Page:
If you've thought about it at all, you've probably come to the conclusion that being a caveman sucked. There was NO Internet, NO such thing as burritos, you spent all your time during the day grunting and escaping predators, and you also carried on your hunched-over hominid shoulders the responsibility of the whole future human race. Being a caveman is hard and unrewarding!
Well, maybe not as hard and unrewarding as we previously thought, according to new research: a new paper hypothesizes that cavemen used to get high on drugs and hallucinate and then make those famous wonky cave paintings. This one probably happened during a prehistoric DayGlo rave.
In all seriousness, the findings are rather fascinating — the theory challenges the long-held notion that early arts were merely an attempt to chronicle the external world. The theory that our Paleolithic ancestors deliberately entered an altered state and assigned special significance to their hallucinations says a lot about human consciousness. According to the paper's abstract:
[T]he worldwide prevalence of these [certain types of geometric visual patterns found in prehistoric art] has been explained by appealing to humanity’s shared neurobiological embodiment...Altered states of consciousness thus provide a suitable pivot point from which to investigate the complex relationships between symbolic material culture, first-person experience, and neurobiology.
The study examines the shapes to which cave painters gravitated. The researchers cite decades-old research that claims that "geometric hallucinations... are mental representations of neural patterns." So, according to this line of thinking, the tripping cavemen all saw the same patterns because they're projections of neural patterns. However, the authors note that this hypothesis isn't sufficient: "[W]hile these neural models are capable of reproducing some of the geometric patterns that are found in prehistoric art... their range remains severely limited."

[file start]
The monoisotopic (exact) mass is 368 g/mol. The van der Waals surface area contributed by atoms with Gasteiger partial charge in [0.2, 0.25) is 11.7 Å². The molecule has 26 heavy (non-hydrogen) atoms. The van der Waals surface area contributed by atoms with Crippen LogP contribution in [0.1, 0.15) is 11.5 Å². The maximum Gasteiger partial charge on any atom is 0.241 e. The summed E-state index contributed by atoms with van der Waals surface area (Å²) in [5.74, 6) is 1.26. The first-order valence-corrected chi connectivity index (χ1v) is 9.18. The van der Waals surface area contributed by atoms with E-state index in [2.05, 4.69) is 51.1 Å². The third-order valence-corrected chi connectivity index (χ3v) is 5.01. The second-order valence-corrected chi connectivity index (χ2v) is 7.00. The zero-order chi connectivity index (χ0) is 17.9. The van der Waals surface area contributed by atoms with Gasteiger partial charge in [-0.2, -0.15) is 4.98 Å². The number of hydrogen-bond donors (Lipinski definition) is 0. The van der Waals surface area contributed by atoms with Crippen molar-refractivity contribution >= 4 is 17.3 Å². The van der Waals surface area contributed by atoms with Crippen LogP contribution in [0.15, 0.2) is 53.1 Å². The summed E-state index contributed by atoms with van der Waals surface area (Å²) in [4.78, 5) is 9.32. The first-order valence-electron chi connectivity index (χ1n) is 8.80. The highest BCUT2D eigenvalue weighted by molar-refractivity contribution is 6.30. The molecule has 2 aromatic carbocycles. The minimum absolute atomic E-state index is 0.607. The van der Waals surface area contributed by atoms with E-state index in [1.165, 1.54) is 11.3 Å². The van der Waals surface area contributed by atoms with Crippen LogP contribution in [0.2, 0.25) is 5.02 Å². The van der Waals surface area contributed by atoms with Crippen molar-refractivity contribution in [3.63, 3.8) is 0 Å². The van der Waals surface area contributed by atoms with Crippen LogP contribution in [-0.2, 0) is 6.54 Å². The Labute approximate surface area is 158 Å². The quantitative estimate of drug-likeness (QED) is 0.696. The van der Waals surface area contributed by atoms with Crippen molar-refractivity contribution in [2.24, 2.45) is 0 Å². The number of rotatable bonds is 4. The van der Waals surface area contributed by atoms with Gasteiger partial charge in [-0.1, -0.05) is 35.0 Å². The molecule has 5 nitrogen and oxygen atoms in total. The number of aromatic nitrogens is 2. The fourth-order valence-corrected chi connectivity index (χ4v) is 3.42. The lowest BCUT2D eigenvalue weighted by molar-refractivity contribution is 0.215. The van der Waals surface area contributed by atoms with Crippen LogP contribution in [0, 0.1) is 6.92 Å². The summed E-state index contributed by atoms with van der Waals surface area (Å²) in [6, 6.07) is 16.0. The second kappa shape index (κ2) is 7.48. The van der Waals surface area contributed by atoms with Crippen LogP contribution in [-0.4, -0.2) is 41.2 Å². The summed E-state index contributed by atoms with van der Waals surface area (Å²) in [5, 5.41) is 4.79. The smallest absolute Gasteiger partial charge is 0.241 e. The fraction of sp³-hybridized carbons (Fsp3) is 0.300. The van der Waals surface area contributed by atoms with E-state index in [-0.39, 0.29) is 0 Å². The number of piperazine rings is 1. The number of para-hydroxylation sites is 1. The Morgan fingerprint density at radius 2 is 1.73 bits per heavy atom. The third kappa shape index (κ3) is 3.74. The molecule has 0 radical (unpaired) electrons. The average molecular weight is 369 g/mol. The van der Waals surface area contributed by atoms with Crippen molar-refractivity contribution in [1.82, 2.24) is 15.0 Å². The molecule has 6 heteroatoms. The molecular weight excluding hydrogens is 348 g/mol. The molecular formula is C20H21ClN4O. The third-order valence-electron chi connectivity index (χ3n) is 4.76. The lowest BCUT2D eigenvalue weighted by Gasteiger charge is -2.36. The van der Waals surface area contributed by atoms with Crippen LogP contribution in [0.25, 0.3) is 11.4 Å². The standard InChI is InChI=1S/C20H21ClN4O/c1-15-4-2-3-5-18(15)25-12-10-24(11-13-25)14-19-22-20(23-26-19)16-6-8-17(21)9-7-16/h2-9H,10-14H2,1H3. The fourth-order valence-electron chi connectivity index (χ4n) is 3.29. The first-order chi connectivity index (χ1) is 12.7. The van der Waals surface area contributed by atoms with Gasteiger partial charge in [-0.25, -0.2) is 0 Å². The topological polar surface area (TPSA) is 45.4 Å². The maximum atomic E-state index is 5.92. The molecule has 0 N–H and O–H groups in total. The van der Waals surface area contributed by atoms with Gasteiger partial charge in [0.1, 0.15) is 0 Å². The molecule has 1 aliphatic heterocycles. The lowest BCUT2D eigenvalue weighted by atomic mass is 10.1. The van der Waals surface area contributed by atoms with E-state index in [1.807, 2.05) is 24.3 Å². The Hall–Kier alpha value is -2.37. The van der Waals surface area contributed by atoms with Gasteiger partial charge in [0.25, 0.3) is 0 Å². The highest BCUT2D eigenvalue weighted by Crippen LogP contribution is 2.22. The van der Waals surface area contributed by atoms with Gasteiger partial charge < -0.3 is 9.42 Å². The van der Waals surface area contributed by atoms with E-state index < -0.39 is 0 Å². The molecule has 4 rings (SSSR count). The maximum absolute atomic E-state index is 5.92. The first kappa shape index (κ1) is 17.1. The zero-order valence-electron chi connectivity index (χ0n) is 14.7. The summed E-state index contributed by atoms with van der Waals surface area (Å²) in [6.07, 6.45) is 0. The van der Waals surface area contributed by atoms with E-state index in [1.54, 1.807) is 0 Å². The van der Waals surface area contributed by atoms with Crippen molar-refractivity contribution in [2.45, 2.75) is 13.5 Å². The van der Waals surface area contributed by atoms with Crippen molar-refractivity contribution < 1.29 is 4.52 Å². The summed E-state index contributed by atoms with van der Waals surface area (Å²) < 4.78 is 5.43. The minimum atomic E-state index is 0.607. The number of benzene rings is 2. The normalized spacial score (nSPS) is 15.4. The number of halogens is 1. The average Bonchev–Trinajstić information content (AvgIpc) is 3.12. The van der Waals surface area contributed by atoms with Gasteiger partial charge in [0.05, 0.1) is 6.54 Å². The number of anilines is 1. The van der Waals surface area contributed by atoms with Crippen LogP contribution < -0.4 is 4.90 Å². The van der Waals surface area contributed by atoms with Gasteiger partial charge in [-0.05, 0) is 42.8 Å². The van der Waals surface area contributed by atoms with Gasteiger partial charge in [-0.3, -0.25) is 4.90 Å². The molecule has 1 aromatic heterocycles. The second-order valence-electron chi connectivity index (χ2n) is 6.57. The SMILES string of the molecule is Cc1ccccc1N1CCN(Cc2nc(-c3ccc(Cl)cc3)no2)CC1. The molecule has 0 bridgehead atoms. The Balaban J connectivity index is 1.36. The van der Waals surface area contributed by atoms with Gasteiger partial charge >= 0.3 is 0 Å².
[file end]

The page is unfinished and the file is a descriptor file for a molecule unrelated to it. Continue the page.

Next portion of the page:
The question remains as to why our ancestors had certain geometric fixations — the study lists four: gratings/lattices/honeycombs/checkerboards, tunnels/cones, cobwebs, and spirals — that constantly reoccured, even in disconnected geographic regions. If you've ever been in the weird blacklight poster closet in the back of a head shop (yes, you have, do not try and deny it), you're aware that these shapes are still a big hit with hallucinatory drug enthusiasts.
The researchers posit, "Self-sustaining dynamics may account for why these geometric hallucinations were experienced as more significant than other phenomena... Their underlying neural dynamics may have served to mediate and facilitate a form of imaginary sense-making that is not bound to immediate surroundings." In other words: checkerboards and squiggles seem to have some sort of cosmic significance when you're high as shit; imbued with ritualistic import, their reoccurrence is seen as mystical.
And maybe they are cosmically significant? After all, we've been staring at them and going, "Woooooah. NO. WAY." since before we could even walk fully upright.
Image via Dallas Events Inc/Shutterstock.